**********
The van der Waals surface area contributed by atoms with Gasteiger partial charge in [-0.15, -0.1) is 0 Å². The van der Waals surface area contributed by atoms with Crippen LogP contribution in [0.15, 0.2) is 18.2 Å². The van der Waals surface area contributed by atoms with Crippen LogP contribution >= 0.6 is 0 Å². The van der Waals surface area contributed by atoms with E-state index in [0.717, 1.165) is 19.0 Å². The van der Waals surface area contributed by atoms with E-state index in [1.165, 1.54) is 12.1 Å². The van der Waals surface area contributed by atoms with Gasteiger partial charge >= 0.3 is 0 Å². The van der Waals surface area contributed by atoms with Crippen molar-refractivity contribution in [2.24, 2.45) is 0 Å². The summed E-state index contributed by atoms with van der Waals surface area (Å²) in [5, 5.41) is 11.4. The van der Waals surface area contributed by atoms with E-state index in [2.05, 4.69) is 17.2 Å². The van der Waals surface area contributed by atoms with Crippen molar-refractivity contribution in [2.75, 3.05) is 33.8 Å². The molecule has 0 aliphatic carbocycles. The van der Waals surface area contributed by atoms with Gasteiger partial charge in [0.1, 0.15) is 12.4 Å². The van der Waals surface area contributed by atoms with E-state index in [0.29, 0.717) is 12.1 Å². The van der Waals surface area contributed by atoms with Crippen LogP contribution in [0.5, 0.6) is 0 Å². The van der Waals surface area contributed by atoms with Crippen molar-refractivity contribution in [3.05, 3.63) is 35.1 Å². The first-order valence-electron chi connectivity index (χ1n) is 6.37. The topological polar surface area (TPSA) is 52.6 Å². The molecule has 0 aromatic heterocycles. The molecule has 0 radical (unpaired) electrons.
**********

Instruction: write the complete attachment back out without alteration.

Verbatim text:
The van der Waals surface area contributed by atoms with Gasteiger partial charge in [-0.15, -0.1) is 0 Å². The van der Waals surface area contributed by atoms with Crippen LogP contribution in [0.15, 0.2) is 18.2 Å². The van der Waals surface area contributed by atoms with Crippen LogP contribution >= 0.6 is 0 Å². The van der Waals surface area contributed by atoms with E-state index in [0.717, 1.165) is 19.0 Å². The van der Waals surface area contributed by atoms with E-state index in [1.165, 1.54) is 12.1 Å². The van der Waals surface area contributed by atoms with Gasteiger partial charge >= 0.3 is 0 Å². The van der Waals surface area contributed by atoms with Crippen molar-refractivity contribution in [2.24, 2.45) is 0 Å². The summed E-state index contributed by atoms with van der Waals surface area (Å²) in [5, 5.41) is 11.4. The van der Waals surface area contributed by atoms with E-state index in [2.05, 4.69) is 17.2 Å². The van der Waals surface area contributed by atoms with Crippen molar-refractivity contribution in [2.75, 3.05) is 33.8 Å². The molecule has 0 aliphatic carbocycles. The van der Waals surface area contributed by atoms with Gasteiger partial charge in [0.1, 0.15) is 12.4 Å². The van der Waals surface area contributed by atoms with E-state index in [0.29, 0.717) is 12.1 Å². The van der Waals surface area contributed by atoms with Crippen LogP contribution in [0.5, 0.6) is 0 Å². The van der Waals surface area contributed by atoms with Crippen molar-refractivity contribution in [3.05, 3.63) is 35.1 Å². The first-order valence-electron chi connectivity index (χ1n) is 6.37. The topological polar surface area (TPSA) is 52.6 Å². The molecule has 0 aromatic heterocycles. The molecule has 0 radical (unpaired) electrons.